Following on from yesterday's piece by fr Timothy Radcliffe, OP on 'Ordinary time', there is another article by Mitch Finley, an American writer who has been awarded the Catholic Press Award six times. In his book, 'The Joy of Being Catholic
', he discusses 'The Joy of the Ordinary
' as one of the joys of Catholicism. I present the following extract for your consideration... In the days ahead, I shall also look at the character of Liturgical time and why, in another sense, it can't be 'ordinary' because they are days lived in the light of Christ's redemption and share in His saving work. But first, Finley's reflections on the ordinary and being Catholic:
"What is the ordinary after all? The word 'ordinary' is related to the Latin 'ordo', which originally meant 'a row of threads in a loom'. The ordinary is a source of joy precisely because it is characterised by 'everydayness'. The ordinary is like a row of threads in a loom, a variety of colours, all in a row, all spaced evenly, nothing out of the... well, out of the ordinary. All the threads are where they belong, in a row, as the weaver works on the loom, weaving the threads into a garment, blanket, or rug, something beautiful and useful.The photo above of an 'ordinary' Filipina weaving on a traditional loom in the Philippines is taken from www.photosforpeace.org and was taken by Michael Radloff.
There is joy in the ordinary because it is so quiet and unassuming. In the ordinary there is nothing unusual, nothing extraordinarily good, but nothing extraordinarily bad either. It is just... the ordinary, all the threads of our lives where they belong. In this ordinariness Catholicism finds joy because this is where the Divine Mystery is most hidden and most present.
Because there is nothing unusual in the ordinary, we find it difficult to find God there. But for Catholicism this is what makes the ordinary so utterly sacred. For the Son of God graced the ordinary by taking it for his own. He became an ordinary human being, except that he was 'without sin' (Heb 4:15)...
Anything that is a part of childhood and growing up, the Son of God experienced for himself because it is ordinary, gloriously ordinary... Jesus lived the most ordinary of lives, evidently because after [the account of the finding in the Temple] we learn nothing more about him until the beginning of his public ministry at the age of thirty. In other words, the Son of God lived far longer in ordinary obscurity than he did in the public eye.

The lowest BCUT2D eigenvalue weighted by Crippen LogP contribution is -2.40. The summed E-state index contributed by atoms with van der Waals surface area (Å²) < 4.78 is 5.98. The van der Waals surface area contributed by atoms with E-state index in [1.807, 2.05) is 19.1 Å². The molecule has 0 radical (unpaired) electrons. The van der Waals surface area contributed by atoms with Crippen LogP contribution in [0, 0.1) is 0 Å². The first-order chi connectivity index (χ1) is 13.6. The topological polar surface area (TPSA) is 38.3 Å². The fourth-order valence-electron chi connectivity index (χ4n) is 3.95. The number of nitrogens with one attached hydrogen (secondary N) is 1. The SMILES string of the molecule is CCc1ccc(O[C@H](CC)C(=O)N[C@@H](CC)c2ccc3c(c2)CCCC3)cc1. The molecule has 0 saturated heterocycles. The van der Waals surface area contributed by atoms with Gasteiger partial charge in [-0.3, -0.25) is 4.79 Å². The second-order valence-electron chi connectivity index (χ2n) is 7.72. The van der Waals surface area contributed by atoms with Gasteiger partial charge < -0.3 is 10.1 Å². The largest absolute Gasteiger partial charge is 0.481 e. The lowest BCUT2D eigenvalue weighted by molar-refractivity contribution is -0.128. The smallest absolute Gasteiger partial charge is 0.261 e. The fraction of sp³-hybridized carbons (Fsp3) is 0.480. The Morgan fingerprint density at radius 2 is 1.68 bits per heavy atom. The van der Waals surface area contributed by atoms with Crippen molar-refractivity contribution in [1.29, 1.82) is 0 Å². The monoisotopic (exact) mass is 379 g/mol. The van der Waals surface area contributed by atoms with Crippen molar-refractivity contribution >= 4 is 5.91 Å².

The ordinary is, therefore, nothing to look down upon. Nothing is holier than the ordinary. Because God created the ordinary, and because the Son of God became an ordinary human being in all things except sin, and because by his death and resurrection he redeemed the ordinary from its fallen condition, the everyday, is holy.
Here is an astonishing thing, an amazing thing, a thing to make you sit up and take notice. For Catholicism the ordinary is holy, and yet it remains so... ordinary. Perplexing! A puzzlement! We miss the holiness of the ordinary because the holy is so ordinary. Yes. We are surrounded by all things holy but because the holy is so ordinary we miss it most of the time. What are we to do?
How about words from a poem, 'In No Strange Land' by Catholic poet Francis Thompson (1859 - 1907): "O world invisible, we view thee."
The ordinary days of our lives are soaked with the divine presence and they bring us divine presents, day in, day out. But so rarely do we recognize what's happening, so earnestly do we go about our daily tasks. Catholicism rings out the holiness in the ordinary, and these words are as good as any to wake us up..."